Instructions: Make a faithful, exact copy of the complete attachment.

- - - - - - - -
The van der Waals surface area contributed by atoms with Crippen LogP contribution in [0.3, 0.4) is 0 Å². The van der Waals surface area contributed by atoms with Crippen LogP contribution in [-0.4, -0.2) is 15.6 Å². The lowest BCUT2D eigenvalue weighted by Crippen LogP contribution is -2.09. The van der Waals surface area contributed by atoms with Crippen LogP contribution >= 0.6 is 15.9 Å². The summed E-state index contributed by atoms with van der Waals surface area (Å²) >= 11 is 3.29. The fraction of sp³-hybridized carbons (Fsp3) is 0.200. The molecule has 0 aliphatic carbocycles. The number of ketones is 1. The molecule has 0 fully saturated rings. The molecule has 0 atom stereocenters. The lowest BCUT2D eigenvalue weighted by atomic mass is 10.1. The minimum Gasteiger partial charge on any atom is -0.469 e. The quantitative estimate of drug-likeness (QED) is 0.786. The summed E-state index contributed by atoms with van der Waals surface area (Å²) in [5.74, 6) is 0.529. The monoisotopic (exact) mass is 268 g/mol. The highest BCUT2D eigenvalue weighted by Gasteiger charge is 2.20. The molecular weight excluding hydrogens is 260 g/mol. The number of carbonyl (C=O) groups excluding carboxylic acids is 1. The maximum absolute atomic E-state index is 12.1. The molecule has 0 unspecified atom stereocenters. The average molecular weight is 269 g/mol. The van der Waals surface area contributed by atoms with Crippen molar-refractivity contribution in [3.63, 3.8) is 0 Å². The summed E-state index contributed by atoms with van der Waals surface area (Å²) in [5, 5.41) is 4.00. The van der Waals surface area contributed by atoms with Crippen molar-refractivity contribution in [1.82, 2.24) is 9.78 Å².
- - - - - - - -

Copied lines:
The van der Waals surface area contributed by atoms with Crippen LogP contribution in [0.3, 0.4) is 0 Å². The van der Waals surface area contributed by atoms with Crippen LogP contribution in [-0.4, -0.2) is 15.6 Å². The lowest BCUT2D eigenvalue weighted by Crippen LogP contribution is -2.09. The van der Waals surface area contributed by atoms with Crippen LogP contribution >= 0.6 is 15.9 Å². The summed E-state index contributed by atoms with van der Waals surface area (Å²) >= 11 is 3.29. The fraction of sp³-hybridized carbons (Fsp3) is 0.200. The molecule has 0 aliphatic carbocycles. The number of ketones is 1. The molecule has 0 fully saturated rings. The molecule has 0 atom stereocenters. The lowest BCUT2D eigenvalue weighted by atomic mass is 10.1. The minimum Gasteiger partial charge on any atom is -0.469 e. The quantitative estimate of drug-likeness (QED) is 0.786. The summed E-state index contributed by atoms with van der Waals surface area (Å²) in [5.74, 6) is 0.529. The monoisotopic (exact) mass is 268 g/mol. The highest BCUT2D eigenvalue weighted by Gasteiger charge is 2.20. The molecular weight excluding hydrogens is 260 g/mol. The number of carbonyl (C=O) groups excluding carboxylic acids is 1. The maximum absolute atomic E-state index is 12.1. The molecule has 0 unspecified atom stereocenters. The average molecular weight is 269 g/mol. The van der Waals surface area contributed by atoms with Crippen molar-refractivity contribution in [3.63, 3.8) is 0 Å². The summed E-state index contributed by atoms with van der Waals surface area (Å²) in [5, 5.41) is 4.00. The van der Waals surface area contributed by atoms with Crippen molar-refractivity contribution in [1.82, 2.24) is 9.78 Å².